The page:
Roaster Series: Cielo Coffee Roasters


Often forgotten about or overlooked as part of Leeds’ burgeoning specialty coffee scene, Cielo Coffee Roasters deserve a closer inspection, not just for their coffee, which is great by the way, but also for the way they go about doing business. Cielo Coffee began their life as Baraka in 2008, setting up shop in Garforth high street and giving a new ‘breath of life’ to a former book store. Eventually they changed their name to Cielo Coffee, which translates roughly as sky or heavens and moved into the former HSBC building in order to make space for their Probat Probatone 5 and so began their life as a coffee roaster.

Arriving early I set up by the window, sinking into one of their comfy sofas while sipping on their Finca El Encanto from Colombia brewed as a V60, enjoying the sweet cherry flavours before waking up to the subtle lemon on the finish. Linda, head roaster at Cielo had begun roasting through the glass doors next to me, but with quite a few batches to get through and only roasting once or twice a week, I left her to get through a few batches before introducting myself. Instead taking the time to read the ‘about‘ section of their website.


Cielo Coffee aren’t just about roasting great coffee, they see coffee as a social enterprise. If they valued anything above coffee it would be community, something that became evidently clear when visiting the shop and observing the interaction between staff and customers. This particular branch of Cielo Coffee feels like a locals coffee shop, like you’ve entered a party where you are the only one who doesn’t know anyone. Thankfully everyone is very friendly, from the volunteer staff to the little children to the ladies who need design advice on the purple minion they’re knitting for a childs birthday present.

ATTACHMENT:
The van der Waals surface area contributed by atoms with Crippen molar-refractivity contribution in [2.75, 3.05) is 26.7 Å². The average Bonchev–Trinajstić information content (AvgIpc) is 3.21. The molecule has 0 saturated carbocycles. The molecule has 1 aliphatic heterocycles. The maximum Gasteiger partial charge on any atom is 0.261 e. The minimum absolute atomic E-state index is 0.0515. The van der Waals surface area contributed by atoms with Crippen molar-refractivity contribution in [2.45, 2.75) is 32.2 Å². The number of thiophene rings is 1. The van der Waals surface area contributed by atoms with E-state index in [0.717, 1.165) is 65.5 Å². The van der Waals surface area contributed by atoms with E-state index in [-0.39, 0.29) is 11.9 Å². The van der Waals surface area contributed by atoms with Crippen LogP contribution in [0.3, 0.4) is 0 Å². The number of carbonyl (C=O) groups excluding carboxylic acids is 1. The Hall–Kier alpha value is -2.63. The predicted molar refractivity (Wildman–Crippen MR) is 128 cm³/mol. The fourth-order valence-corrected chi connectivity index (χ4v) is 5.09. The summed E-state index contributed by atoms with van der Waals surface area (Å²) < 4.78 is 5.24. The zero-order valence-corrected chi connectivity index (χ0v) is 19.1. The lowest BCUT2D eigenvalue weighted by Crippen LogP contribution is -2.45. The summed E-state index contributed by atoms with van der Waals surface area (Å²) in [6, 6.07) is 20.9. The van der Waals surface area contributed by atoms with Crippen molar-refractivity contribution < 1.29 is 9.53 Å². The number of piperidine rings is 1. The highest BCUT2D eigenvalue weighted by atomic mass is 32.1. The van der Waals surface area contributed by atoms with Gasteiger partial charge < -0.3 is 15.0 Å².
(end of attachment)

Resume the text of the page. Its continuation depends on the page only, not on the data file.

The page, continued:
For Cielo Coffee their business goes beyond just creating a space for the local community to meet, they are also dedicated to reinvesting the company’s profits back into their community. This involves reinvesting their cafes profits back into the local community through supporting other local organizations and social enterprises. The profits from the roastery also go to support their coffee community, by investing in charitable organizations working back at the coffee’s source. For more information about how Cielo invest in both their local and coffee communities you can visit


Not forgetting the main reason why I had come here, it was time to take a look at the roasting. Speaking to Linda, Cielo were coming to the end of their green coffee stocks, which they buy on 3 month cycles from Mercanta and so she’d been improvising a few new espresso blends. Today she was going to be roasting a blend of 70% Colombia Finca El Encanto and 30% Guatemala Finca Santa Isabel, the majority of the blend having been the same coffee I’d just tried on filter. As this was going to be for espresso, Linda had planned to roast this slightly darker than the single origin filter.


It seemed like Linda had been having fun with roasting recently, smiling while talking about breaking some of the general rules behind roasting. We were about to roast the espresso blend pre mixed, which is pretty unusual, most espresso blends feature coffees from different origins with different characteristics, both in the physical sense as well as in terms of flavour. Pre mixing a blend of Brazillian and Kenyan coffees or Rwandan and Sumatran coffees is likely to encourage catastrophic results, with the coffees coming from different climates, elevations, varietals and processing methods, meaning that they require different roasting profiles to bring out the best in each of the beans. This tends to mean that you roast each origin separately to its own roasting profile trying to achieve similar or suitable solubility before blending it post roast.